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Sin-Eater

SIN-EATER, a man who for trifling payment was believed to take upon himself, by means of food and drink, the sins of a deceased person. The custom was once common in many parts of England and in the highlands of Scotland, and survived until recent years in Wales and the counties of Shropshire and Herefordshire. Usually each village had its official sin-eater to whom notice was given as soon as a death occurred. He at once went to the house, and there, a stool being brought, he sat down in front of the door. A groat, a crust of bread and a bowl of ale were handed him, and after he had eaten and drunk he rose and pronounced the ease and rest of the dead person, for whom he thus pawned his own soul. The earlier form seems to have been more realistic, the sin-eater being taken into the death-chamber, and, a piece of bread and possibly cheese having been placed on the breast of the corpse by a relative, usually a woman, it was afterwards handed to the sin-eater, who ate it in the presence of the dead. He was then handed his fee, and at once hustled and thrust out of the house amid execrations, and a shower of sticks, cinders or whatever other missiles were handy. The custom of sin-eating is generally supposed to be derived from the scapegoat (g.i>.) in Leviticus xvi. 21, 22. A symbolic survival of it was witnessed as recently as 1893 at Market Drayton, Shropshire. After a preliminary service had been held over the coffin in the house, a woman poured out a glass of wine for each bearer and handed it to him across the coffin with a " funeral biscuit." In Upper Bavaria sin-eating still survives: a corpse cake is placed on the breast of the dead and then eaten by the nearest relative, while in the Balkan peninsula a small bread image of the deceased is made and eaten by the survivors of the family. The Dutch doed-koecks or " dead-cakes, " marked with the initials of the deceased, introduced into America in the 17th century, were long given to the attendants at funerals in old New York. The " burial-cakes " which are still made in parts of rural England, for example Lincolnshire and Cumberland, are almost certainly a relic of sin-eating.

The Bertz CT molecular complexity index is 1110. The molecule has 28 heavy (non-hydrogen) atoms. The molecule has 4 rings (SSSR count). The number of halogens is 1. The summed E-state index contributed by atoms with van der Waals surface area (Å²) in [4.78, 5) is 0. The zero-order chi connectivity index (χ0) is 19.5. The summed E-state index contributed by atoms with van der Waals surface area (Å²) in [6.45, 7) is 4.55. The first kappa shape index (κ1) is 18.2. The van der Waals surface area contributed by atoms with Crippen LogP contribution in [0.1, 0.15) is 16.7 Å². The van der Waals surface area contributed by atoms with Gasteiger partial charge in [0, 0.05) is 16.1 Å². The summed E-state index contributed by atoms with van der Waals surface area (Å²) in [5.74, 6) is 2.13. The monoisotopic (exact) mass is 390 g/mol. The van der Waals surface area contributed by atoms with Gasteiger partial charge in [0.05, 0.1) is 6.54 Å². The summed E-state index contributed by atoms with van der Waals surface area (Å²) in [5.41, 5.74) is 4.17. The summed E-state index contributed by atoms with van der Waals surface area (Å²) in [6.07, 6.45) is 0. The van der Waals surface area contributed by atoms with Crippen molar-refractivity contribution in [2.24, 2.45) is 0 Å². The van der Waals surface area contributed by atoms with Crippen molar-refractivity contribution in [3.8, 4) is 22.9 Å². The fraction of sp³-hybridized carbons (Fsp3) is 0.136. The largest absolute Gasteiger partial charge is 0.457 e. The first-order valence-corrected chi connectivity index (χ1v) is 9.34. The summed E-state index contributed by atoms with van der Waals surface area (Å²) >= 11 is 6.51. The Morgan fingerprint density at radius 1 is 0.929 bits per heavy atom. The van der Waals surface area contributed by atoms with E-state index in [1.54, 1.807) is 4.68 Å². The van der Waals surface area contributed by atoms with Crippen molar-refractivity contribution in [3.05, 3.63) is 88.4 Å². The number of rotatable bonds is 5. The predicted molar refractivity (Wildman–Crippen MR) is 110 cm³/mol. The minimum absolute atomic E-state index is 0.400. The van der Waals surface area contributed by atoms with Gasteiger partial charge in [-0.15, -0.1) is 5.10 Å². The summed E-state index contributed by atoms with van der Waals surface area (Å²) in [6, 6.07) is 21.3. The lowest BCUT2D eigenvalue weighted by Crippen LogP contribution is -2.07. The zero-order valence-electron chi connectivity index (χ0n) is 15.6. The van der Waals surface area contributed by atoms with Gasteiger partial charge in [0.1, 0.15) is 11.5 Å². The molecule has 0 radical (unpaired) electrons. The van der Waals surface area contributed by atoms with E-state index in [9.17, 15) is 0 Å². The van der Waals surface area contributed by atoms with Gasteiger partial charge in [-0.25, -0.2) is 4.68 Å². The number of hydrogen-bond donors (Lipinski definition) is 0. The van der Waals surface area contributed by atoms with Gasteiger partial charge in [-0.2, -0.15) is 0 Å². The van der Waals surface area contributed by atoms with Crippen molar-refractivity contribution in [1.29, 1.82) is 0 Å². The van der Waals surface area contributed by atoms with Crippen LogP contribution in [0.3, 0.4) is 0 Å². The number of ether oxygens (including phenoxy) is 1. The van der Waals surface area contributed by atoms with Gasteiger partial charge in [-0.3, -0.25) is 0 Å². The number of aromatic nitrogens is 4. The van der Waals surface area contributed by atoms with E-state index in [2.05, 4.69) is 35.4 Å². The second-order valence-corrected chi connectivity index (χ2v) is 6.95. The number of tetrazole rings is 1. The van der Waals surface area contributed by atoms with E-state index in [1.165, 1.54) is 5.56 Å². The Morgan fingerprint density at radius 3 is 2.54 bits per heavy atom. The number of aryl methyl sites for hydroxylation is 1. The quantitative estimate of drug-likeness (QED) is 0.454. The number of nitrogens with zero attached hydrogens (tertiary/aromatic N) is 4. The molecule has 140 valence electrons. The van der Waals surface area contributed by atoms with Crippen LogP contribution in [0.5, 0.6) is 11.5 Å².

Note - this article incorporates content from Encyclopaedia Britannica, Eleventh Edition, (1910-1911)

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